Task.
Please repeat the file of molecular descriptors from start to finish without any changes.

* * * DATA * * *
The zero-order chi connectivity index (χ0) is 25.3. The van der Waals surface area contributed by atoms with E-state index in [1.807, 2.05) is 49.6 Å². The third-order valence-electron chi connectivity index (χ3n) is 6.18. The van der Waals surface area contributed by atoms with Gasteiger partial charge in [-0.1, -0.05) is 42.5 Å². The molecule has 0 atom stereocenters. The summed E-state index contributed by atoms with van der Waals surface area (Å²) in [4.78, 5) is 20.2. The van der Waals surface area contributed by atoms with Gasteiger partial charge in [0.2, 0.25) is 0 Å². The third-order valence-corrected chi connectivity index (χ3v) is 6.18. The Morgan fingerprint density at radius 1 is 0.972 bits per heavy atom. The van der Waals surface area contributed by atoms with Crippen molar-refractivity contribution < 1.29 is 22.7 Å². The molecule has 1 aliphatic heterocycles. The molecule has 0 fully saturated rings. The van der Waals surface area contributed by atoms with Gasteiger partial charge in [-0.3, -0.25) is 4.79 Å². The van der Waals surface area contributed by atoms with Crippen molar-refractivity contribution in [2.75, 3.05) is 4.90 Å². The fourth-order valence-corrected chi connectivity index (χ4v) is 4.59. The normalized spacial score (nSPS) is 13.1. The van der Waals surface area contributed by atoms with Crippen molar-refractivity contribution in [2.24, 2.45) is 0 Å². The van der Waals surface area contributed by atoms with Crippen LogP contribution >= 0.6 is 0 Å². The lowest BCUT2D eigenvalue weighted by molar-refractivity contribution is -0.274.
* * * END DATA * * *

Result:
The zero-order chi connectivity index (χ0) is 25.3. The van der Waals surface area contributed by atoms with E-state index in [1.807, 2.05) is 49.6 Å². The third-order valence-electron chi connectivity index (χ3n) is 6.18. The van der Waals surface area contributed by atoms with Gasteiger partial charge in [-0.1, -0.05) is 42.5 Å². The molecule has 0 atom stereocenters. The summed E-state index contributed by atoms with van der Waals surface area (Å²) in [4.78, 5) is 20.2. The van der Waals surface area contributed by atoms with Gasteiger partial charge in [0.2, 0.25) is 0 Å². The third-order valence-corrected chi connectivity index (χ3v) is 6.18. The Morgan fingerprint density at radius 1 is 0.972 bits per heavy atom. The van der Waals surface area contributed by atoms with Crippen molar-refractivity contribution < 1.29 is 22.7 Å². The molecule has 1 aliphatic heterocycles. The molecule has 0 fully saturated rings. The van der Waals surface area contributed by atoms with Gasteiger partial charge in [-0.3, -0.25) is 4.79 Å². The van der Waals surface area contributed by atoms with Crippen molar-refractivity contribution in [2.75, 3.05) is 4.90 Å². The fourth-order valence-corrected chi connectivity index (χ4v) is 4.59. The normalized spacial score (nSPS) is 13.1. The van der Waals surface area contributed by atoms with Crippen molar-refractivity contribution in [2.24, 2.45) is 0 Å². The van der Waals surface area contributed by atoms with Crippen LogP contribution >= 0.6 is 0 Å². The lowest BCUT2D eigenvalue weighted by molar-refractivity contribution is -0.274.